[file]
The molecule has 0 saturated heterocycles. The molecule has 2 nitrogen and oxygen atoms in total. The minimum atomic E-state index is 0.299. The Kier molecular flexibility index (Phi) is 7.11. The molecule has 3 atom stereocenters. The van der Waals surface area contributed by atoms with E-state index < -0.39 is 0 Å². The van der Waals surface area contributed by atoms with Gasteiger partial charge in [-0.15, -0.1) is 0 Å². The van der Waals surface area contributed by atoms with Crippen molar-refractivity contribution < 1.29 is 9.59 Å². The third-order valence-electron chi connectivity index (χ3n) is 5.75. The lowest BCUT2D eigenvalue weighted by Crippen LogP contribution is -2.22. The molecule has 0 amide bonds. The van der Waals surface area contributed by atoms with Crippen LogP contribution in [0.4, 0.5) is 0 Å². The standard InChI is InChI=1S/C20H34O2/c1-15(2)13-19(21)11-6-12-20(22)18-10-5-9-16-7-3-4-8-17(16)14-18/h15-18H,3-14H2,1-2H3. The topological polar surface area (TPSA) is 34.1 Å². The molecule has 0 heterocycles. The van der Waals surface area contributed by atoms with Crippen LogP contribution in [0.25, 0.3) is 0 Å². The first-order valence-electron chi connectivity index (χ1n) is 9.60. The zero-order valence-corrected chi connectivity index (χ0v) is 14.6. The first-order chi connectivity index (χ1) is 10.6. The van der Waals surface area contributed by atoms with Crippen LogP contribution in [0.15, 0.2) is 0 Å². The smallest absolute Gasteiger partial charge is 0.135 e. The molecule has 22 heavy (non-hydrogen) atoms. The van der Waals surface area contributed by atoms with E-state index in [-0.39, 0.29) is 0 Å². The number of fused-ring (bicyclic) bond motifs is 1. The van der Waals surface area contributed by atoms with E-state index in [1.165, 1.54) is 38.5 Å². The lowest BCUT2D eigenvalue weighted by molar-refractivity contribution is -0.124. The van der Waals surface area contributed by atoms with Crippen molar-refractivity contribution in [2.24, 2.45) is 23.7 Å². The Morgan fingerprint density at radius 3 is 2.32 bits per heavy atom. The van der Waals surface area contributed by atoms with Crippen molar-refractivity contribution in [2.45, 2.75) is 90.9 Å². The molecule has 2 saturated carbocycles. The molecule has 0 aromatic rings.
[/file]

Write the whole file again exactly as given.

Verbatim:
The molecule has 0 saturated heterocycles. The molecule has 2 nitrogen and oxygen atoms in total. The minimum atomic E-state index is 0.299. The Kier molecular flexibility index (Phi) is 7.11. The molecule has 3 atom stereocenters. The van der Waals surface area contributed by atoms with E-state index < -0.39 is 0 Å². The van der Waals surface area contributed by atoms with Gasteiger partial charge in [-0.15, -0.1) is 0 Å². The van der Waals surface area contributed by atoms with Crippen molar-refractivity contribution < 1.29 is 9.59 Å². The third-order valence-electron chi connectivity index (χ3n) is 5.75. The lowest BCUT2D eigenvalue weighted by Crippen LogP contribution is -2.22. The molecule has 0 amide bonds. The van der Waals surface area contributed by atoms with Crippen LogP contribution in [0.4, 0.5) is 0 Å². The standard InChI is InChI=1S/C20H34O2/c1-15(2)13-19(21)11-6-12-20(22)18-10-5-9-16-7-3-4-8-17(16)14-18/h15-18H,3-14H2,1-2H3. The topological polar surface area (TPSA) is 34.1 Å². The molecule has 0 heterocycles. The van der Waals surface area contributed by atoms with Crippen LogP contribution in [0.25, 0.3) is 0 Å². The first-order valence-electron chi connectivity index (χ1n) is 9.60. The zero-order valence-corrected chi connectivity index (χ0v) is 14.6. The first-order chi connectivity index (χ1) is 10.6. The van der Waals surface area contributed by atoms with Crippen LogP contribution in [0.15, 0.2) is 0 Å². The smallest absolute Gasteiger partial charge is 0.135 e. The molecule has 22 heavy (non-hydrogen) atoms. The van der Waals surface area contributed by atoms with E-state index in [-0.39, 0.29) is 0 Å². The number of fused-ring (bicyclic) bond motifs is 1. The van der Waals surface area contributed by atoms with E-state index in [1.165, 1.54) is 38.5 Å². The lowest BCUT2D eigenvalue weighted by molar-refractivity contribution is -0.124. The van der Waals surface area contributed by atoms with Crippen molar-refractivity contribution in [2.24, 2.45) is 23.7 Å². The Morgan fingerprint density at radius 3 is 2.32 bits per heavy atom. The van der Waals surface area contributed by atoms with Crippen molar-refractivity contribution in [2.45, 2.75) is 90.9 Å². The molecule has 2 saturated carbocycles. The molecule has 0 aromatic rings.